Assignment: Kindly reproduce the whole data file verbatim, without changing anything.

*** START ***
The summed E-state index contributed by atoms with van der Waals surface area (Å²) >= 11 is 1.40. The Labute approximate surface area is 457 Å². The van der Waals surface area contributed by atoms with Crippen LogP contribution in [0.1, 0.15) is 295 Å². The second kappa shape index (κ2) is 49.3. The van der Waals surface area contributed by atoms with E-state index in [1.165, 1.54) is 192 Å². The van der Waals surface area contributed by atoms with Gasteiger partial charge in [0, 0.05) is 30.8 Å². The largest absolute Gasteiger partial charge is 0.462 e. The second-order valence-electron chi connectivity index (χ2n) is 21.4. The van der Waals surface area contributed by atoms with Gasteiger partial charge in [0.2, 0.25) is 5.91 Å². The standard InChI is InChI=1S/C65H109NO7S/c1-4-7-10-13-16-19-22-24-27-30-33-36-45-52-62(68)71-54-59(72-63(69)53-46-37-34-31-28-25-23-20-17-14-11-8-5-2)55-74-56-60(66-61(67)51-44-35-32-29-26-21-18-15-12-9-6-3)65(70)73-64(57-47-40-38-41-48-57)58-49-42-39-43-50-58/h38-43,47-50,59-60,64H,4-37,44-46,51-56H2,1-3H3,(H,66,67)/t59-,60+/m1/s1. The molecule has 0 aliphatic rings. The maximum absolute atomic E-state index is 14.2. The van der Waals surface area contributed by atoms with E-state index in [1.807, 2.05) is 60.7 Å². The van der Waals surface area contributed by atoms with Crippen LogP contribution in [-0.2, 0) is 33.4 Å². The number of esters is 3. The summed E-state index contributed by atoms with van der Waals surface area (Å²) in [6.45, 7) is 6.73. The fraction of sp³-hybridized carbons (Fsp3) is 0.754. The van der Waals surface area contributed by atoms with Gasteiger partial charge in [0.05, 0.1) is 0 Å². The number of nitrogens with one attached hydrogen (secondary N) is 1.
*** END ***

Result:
The summed E-state index contributed by atoms with van der Waals surface area (Å²) >= 11 is 1.40. The Labute approximate surface area is 457 Å². The van der Waals surface area contributed by atoms with Crippen LogP contribution in [0.1, 0.15) is 295 Å². The second kappa shape index (κ2) is 49.3. The van der Waals surface area contributed by atoms with E-state index in [1.165, 1.54) is 192 Å². The van der Waals surface area contributed by atoms with Gasteiger partial charge in [0, 0.05) is 30.8 Å². The largest absolute Gasteiger partial charge is 0.462 e. The second-order valence-electron chi connectivity index (χ2n) is 21.4. The van der Waals surface area contributed by atoms with Gasteiger partial charge in [0.2, 0.25) is 5.91 Å². The standard InChI is InChI=1S/C65H109NO7S/c1-4-7-10-13-16-19-22-24-27-30-33-36-45-52-62(68)71-54-59(72-63(69)53-46-37-34-31-28-25-23-20-17-14-11-8-5-2)55-74-56-60(66-61(67)51-44-35-32-29-26-21-18-15-12-9-6-3)65(70)73-64(57-47-40-38-41-48-57)58-49-42-39-43-50-58/h38-43,47-50,59-60,64H,4-37,44-46,51-56H2,1-3H3,(H,66,67)/t59-,60+/m1/s1. The molecule has 0 aliphatic rings. The maximum absolute atomic E-state index is 14.2. The van der Waals surface area contributed by atoms with E-state index in [1.807, 2.05) is 60.7 Å². The van der Waals surface area contributed by atoms with Crippen LogP contribution in [-0.2, 0) is 33.4 Å². The number of esters is 3. The summed E-state index contributed by atoms with van der Waals surface area (Å²) in [6.45, 7) is 6.73. The fraction of sp³-hybridized carbons (Fsp3) is 0.754. The van der Waals surface area contributed by atoms with Gasteiger partial charge in [0.05, 0.1) is 0 Å². The number of nitrogens with one attached hydrogen (secondary N) is 1.